The other cool thing is that Bernard is employing 21st century heritage conservation in his projects. He didn’t call it that, but I was struck by how he was integrating gastronomy, cultural performance and other aspects of intangible heritage into his programs for revitalizing buildings.

This is the same thing we are doing in Peru and China, and it is the basis for the discussion we are having at the Global Heritage Fund about moving into the next phase of heritage conservation, a multi-level interactive development platform that unites the attractions of past and present cultural expressions to actualize a diversified (sustainable) economy that reinforces existing cultural and social investments while enhancing external attractions. Historic buildings revitalized with programs based on local cultural traditions attract both local and outside investment and tend to be more stable over time. That’s true in Chicago and Pasadena and it is true in Pingyao and Cusco.




Darn. I was trying to focus on Chicago and no sooner do I get to 43rd Street than I’ve gone global again. But now you know why.

Dying hospitals, living pubs

October 8, 2010

So MUCH heritage conservation news in Chicago lately. After the talibanic theft of writing from Frank Lloyd Wright’s Unity Temple (see last post below) we now have reports that the one building the city saved at the Michael Reese Hospital site – the original Schmidt Garden Martin Prairie-styled structure from 1907 – is falling apart and beset by squatters. The article in the Tribune quotes a city spokeswoman, when asked why the city hadn’t fixed the roof, responding: “Time, the elements, exposure – all of those things took a toll long before we got into this building.”

I should add that quote above to my recent post on BAD excuses for demolition. You own the building, you own its problems. They did a walk-through in June 2009 and bought it then. Don’t tell me everything suddenly went south. The pioneering Chicago preservationist Richard Nickel once said that the only enemies of historic buildings were water and stupid men. Fact is, the water only gets there if the people look the other way.

On the GOOD NEWS front, the Commission on Chicago Landmarks today took a step toward designating a collection of my favorite buildings, the Schlitz pubs found all over town. The most notable of them, like Schuba’s on Belmont and Southport Lanes a few blocks south, have wonderful large terra cotta globes (supposedly modeled by Wright sculptor Richard Bock) and they generally follow a sort of Central European neo-Baroque in their ornament.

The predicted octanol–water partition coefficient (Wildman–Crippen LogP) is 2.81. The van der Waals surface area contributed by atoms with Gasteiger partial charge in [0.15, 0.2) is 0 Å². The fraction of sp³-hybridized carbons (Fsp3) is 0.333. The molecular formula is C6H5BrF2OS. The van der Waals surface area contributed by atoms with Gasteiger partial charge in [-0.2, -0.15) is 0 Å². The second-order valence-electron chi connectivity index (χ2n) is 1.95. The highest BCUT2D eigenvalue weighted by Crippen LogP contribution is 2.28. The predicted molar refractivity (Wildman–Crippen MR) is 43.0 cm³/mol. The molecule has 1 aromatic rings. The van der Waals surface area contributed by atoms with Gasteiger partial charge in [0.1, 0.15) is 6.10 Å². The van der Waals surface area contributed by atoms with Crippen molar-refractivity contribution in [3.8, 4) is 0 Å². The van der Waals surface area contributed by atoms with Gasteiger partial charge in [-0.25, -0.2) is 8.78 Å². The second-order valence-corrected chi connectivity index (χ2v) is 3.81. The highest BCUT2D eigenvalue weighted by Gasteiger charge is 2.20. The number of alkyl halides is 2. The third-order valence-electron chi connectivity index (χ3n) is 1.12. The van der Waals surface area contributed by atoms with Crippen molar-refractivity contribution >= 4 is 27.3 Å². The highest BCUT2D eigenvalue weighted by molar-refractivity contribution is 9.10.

Division and Wood Streets, Wicker Park

Armitage and Oakley, Bucktown

For about 20 years I carried around a list of these buildings, adding more as I found them. Schlitz apparently built almost 60 in Chicago – they would only serve Schlitz beer there – a system common in England but forgotten in America following our little Prohibition experiment in the 1920s.

And they span every corner of the city, from 35th and Western

to Broadway and Winona way up north

There are also some from the Stege Brewery, and this little gem from the local Peter Hand brewery, which I remember, because it only went out of business in 1978.

Wolcott and Thomas, East Village

I used to vote in that bar when I lived a block away in 1984-85. Unfortunately, the Peter Hand and Stege and Standard Brewery pubs (that one is at Grand and Hamlin, I recall) are not part of this Chicago Landmark nomination.

This is a forgotten history but one well worth preserving, and not only for beer geeks (like me) or local history geeks (me again). The City, through the Landmarks Commission, has been doing an excellent job lately of telling neighborhood stories by designating types of buildings found in a variety of neighborhoods, like fire stations and neighborhood banks. The tied houses have the added attraction of some special, period architecture and art, like this stained glass Schlitz globe you find in the transom at the South Chicago tied house at 94th and Ewing.

Oddly, this one is not included in the designation.

Nor is the great Southport Lanes, still a tavern and one of the only places left with hand-set bowling lanes.

Why? Perhaps because it is owned by a big company that owns a collection of venues, and I must add that we had some BAD experiences with their clumsy management last spring. But this designation is getting a lot of traction – Lee Bey and others are blogging about it and I think it is worth a toast!